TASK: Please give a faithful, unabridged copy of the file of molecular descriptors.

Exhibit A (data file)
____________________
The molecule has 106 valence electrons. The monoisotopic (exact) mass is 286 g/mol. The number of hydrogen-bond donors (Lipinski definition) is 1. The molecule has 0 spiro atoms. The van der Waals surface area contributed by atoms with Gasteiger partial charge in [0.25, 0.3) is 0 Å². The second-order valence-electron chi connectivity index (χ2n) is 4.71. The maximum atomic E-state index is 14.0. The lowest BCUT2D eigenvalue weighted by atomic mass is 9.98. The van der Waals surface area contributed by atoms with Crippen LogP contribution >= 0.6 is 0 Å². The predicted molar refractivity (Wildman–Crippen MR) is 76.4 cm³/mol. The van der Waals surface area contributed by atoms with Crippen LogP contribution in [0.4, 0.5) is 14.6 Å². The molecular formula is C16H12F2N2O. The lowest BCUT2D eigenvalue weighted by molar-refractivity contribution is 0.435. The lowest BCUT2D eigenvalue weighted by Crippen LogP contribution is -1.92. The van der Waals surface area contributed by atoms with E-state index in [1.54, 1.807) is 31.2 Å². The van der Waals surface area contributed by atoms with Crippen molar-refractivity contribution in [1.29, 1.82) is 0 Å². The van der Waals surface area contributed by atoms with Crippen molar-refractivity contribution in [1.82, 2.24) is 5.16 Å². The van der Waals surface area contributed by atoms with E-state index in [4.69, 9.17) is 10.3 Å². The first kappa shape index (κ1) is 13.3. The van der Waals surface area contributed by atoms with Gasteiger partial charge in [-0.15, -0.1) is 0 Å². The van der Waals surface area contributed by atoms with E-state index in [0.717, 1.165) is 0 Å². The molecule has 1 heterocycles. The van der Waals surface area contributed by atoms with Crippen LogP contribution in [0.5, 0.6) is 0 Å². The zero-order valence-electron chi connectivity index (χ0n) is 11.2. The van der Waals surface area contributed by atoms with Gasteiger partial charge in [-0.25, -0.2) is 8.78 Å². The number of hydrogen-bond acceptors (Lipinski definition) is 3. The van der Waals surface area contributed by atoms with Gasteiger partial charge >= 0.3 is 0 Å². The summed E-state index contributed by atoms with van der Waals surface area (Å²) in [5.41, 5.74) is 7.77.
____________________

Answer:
The molecule has 106 valence electrons. The monoisotopic (exact) mass is 286 g/mol. The number of hydrogen-bond donors (Lipinski definition) is 1. The molecule has 0 spiro atoms. The van der Waals surface area contributed by atoms with Gasteiger partial charge in [0.25, 0.3) is 0 Å². The second-order valence-electron chi connectivity index (χ2n) is 4.71. The maximum atomic E-state index is 14.0. The lowest BCUT2D eigenvalue weighted by atomic mass is 9.98. The van der Waals surface area contributed by atoms with Crippen LogP contribution >= 0.6 is 0 Å². The predicted molar refractivity (Wildman–Crippen MR) is 76.4 cm³/mol. The van der Waals surface area contributed by atoms with Crippen LogP contribution in [0.4, 0.5) is 14.6 Å². The molecular formula is C16H12F2N2O. The lowest BCUT2D eigenvalue weighted by molar-refractivity contribution is 0.435. The lowest BCUT2D eigenvalue weighted by Crippen LogP contribution is -1.92. The van der Waals surface area contributed by atoms with E-state index in [1.54, 1.807) is 31.2 Å². The van der Waals surface area contributed by atoms with Crippen molar-refractivity contribution in [1.29, 1.82) is 0 Å². The van der Waals surface area contributed by atoms with Crippen molar-refractivity contribution in [1.82, 2.24) is 5.16 Å². The van der Waals surface area contributed by atoms with E-state index in [4.69, 9.17) is 10.3 Å². The first kappa shape index (κ1) is 13.3. The van der Waals surface area contributed by atoms with Gasteiger partial charge in [-0.15, -0.1) is 0 Å². The van der Waals surface area contributed by atoms with E-state index in [0.717, 1.165) is 0 Å². The molecule has 1 heterocycles. The van der Waals surface area contributed by atoms with Crippen LogP contribution in [0.5, 0.6) is 0 Å². The zero-order valence-electron chi connectivity index (χ0n) is 11.2. The van der Waals surface area contributed by atoms with Gasteiger partial charge in [-0.25, -0.2) is 8.78 Å². The number of hydrogen-bond acceptors (Lipinski definition) is 3. The van der Waals surface area contributed by atoms with Gasteiger partial charge >= 0.3 is 0 Å². The summed E-state index contributed by atoms with van der Waals surface area (Å²) in [5.41, 5.74) is 7.77.